• Make even parallel strokes using equal amounts of varnish on all parts of the painting.
  • The varnish should be dry in a day or two.
  • As the varnish dries, a chemical process takes place in which the resin releases a vapour which is harmful to your health, so provide good ventilation to your workplace!
  • A thinly applied varnish will look better and more professional.

Personally, I use retouch varnish on my paintings. As I explained before, my paintings generally leave my studio and go to their new homes around the country before the end of the 6 month curing period.

*Please comment if you have any other thoughts or suggestions that can help others. Permanent varnishing tips would be extra helpful! Thanks to my Twitter friend and fellow artist Nadine Robbins for sharing some of her varnishing suggestions that were included in this article. ~Lori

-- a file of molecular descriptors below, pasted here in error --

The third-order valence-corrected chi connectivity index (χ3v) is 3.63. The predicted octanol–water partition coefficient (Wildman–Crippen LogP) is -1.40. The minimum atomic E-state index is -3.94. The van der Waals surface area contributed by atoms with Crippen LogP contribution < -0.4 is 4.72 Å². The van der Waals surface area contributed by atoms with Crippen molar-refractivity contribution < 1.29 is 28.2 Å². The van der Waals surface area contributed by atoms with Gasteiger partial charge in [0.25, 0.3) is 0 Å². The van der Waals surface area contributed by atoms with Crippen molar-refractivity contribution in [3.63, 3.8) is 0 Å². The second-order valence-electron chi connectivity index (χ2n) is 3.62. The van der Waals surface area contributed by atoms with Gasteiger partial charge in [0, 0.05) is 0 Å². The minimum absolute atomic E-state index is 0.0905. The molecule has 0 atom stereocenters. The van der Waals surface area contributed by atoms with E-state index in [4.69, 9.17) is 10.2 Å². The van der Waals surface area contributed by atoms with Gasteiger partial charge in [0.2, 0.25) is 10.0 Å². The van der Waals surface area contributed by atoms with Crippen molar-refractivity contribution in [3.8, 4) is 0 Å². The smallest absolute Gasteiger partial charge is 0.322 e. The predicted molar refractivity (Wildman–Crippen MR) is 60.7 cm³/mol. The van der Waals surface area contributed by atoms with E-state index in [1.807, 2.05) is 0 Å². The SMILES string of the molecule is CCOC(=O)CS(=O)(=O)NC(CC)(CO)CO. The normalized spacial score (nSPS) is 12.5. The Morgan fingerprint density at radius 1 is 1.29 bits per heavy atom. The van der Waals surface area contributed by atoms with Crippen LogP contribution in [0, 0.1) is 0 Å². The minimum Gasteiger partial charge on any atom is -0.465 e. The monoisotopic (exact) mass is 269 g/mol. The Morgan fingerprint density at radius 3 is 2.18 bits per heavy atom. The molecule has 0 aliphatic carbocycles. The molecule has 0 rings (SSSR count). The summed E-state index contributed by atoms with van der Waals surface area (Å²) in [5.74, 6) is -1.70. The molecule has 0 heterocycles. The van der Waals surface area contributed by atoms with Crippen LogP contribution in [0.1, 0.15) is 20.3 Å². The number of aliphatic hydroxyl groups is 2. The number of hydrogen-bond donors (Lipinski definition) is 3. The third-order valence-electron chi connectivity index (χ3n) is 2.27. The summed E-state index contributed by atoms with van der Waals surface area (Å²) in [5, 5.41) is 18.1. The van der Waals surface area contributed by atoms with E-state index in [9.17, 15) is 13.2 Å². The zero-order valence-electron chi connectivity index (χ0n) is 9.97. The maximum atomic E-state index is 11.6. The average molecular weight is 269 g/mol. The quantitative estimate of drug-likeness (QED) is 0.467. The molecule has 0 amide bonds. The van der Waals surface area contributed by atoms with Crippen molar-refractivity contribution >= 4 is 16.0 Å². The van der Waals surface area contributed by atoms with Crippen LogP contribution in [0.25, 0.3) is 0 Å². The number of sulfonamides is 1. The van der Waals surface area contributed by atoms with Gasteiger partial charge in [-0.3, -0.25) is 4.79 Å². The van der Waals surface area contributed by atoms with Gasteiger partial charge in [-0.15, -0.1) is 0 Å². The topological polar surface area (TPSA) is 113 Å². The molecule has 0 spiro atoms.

by Lori McNee

Lori McNee is a professional artist who specializes in still life, and landscape oil paintings. She is an exhibiting member of Oil Painters of America, Plein Air Painters of Idaho, serves on the Plein Air Mag Board of Advisors, and is an Artist Ambassador to Arches/Canson/Royal Talens. As the owner of FineArtTips.com, Lori blogs about fine art tips, marketing, and social media advice for the aspiring and professional artist. As a social media influencer, Lori ranks as one of the Top 100 Most Powerful Women on Twitter, has been featured in the Wall Street Journal and named a #TwitterPowerhouse by The Huffington Post. She is a keynote speaker, has been a talk show host for Plum TV, writes for F+W Media publications including Artist’s Magazine, Artist’s & Graphic Designer’s Market, Photographer’s Market. Also, Zero to 100,000: Social Media Tips & Tricks for Small Businesses. Lori is also a member of the CBS Entertainment Tonight & The Insider Tweet Team.